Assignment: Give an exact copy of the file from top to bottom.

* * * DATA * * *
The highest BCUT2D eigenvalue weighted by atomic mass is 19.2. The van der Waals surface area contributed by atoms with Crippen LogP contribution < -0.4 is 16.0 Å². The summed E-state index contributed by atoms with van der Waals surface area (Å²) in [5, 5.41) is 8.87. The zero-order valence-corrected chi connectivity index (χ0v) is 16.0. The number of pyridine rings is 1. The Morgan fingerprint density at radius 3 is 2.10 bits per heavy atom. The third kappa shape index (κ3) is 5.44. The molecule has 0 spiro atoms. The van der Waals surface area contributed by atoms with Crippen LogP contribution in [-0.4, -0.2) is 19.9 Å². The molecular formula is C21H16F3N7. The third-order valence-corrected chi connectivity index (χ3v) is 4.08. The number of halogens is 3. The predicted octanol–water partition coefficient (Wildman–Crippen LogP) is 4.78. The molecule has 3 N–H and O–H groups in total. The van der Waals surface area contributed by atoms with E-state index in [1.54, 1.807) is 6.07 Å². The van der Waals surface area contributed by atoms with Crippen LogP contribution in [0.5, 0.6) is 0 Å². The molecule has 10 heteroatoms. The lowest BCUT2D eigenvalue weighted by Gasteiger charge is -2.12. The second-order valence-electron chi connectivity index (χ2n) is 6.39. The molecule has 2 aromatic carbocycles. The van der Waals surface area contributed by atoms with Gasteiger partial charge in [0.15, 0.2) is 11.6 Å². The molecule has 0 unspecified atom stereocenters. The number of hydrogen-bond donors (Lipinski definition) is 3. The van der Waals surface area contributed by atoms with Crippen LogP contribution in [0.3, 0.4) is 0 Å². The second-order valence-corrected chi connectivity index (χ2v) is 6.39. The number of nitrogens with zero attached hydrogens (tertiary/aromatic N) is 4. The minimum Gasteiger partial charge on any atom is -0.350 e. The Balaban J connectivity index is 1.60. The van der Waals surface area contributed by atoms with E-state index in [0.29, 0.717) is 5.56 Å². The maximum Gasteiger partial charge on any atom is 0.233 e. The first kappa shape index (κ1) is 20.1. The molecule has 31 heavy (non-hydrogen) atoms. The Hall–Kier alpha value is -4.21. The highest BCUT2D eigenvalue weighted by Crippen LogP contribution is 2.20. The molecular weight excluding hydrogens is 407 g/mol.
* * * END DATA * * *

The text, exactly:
The highest BCUT2D eigenvalue weighted by atomic mass is 19.2. The van der Waals surface area contributed by atoms with Crippen LogP contribution < -0.4 is 16.0 Å². The summed E-state index contributed by atoms with van der Waals surface area (Å²) in [5, 5.41) is 8.87. The zero-order valence-corrected chi connectivity index (χ0v) is 16.0. The number of pyridine rings is 1. The Morgan fingerprint density at radius 3 is 2.10 bits per heavy atom. The third kappa shape index (κ3) is 5.44. The molecule has 0 spiro atoms. The van der Waals surface area contributed by atoms with Crippen LogP contribution in [-0.4, -0.2) is 19.9 Å². The molecular formula is C21H16F3N7. The third-order valence-corrected chi connectivity index (χ3v) is 4.08. The number of halogens is 3. The predicted octanol–water partition coefficient (Wildman–Crippen LogP) is 4.78. The molecule has 3 N–H and O–H groups in total. The van der Waals surface area contributed by atoms with E-state index in [1.54, 1.807) is 6.07 Å². The van der Waals surface area contributed by atoms with Crippen LogP contribution in [0.5, 0.6) is 0 Å². The molecule has 10 heteroatoms. The lowest BCUT2D eigenvalue weighted by Gasteiger charge is -2.12. The second-order valence-electron chi connectivity index (χ2n) is 6.39. The molecule has 2 aromatic carbocycles. The van der Waals surface area contributed by atoms with Gasteiger partial charge in [0.15, 0.2) is 11.6 Å². The molecule has 0 unspecified atom stereocenters. The number of hydrogen-bond donors (Lipinski definition) is 3. The van der Waals surface area contributed by atoms with Crippen LogP contribution in [0.3, 0.4) is 0 Å². The second-order valence-corrected chi connectivity index (χ2v) is 6.39. The number of nitrogens with zero attached hydrogens (tertiary/aromatic N) is 4. The minimum Gasteiger partial charge on any atom is -0.350 e. The Balaban J connectivity index is 1.60. The van der Waals surface area contributed by atoms with E-state index in [0.29, 0.717) is 5.56 Å². The maximum Gasteiger partial charge on any atom is 0.233 e. The first kappa shape index (κ1) is 20.1. The molecule has 31 heavy (non-hydrogen) atoms. The Hall–Kier alpha value is -4.21. The highest BCUT2D eigenvalue weighted by Crippen LogP contribution is 2.20. The molecular weight excluding hydrogens is 407 g/mol.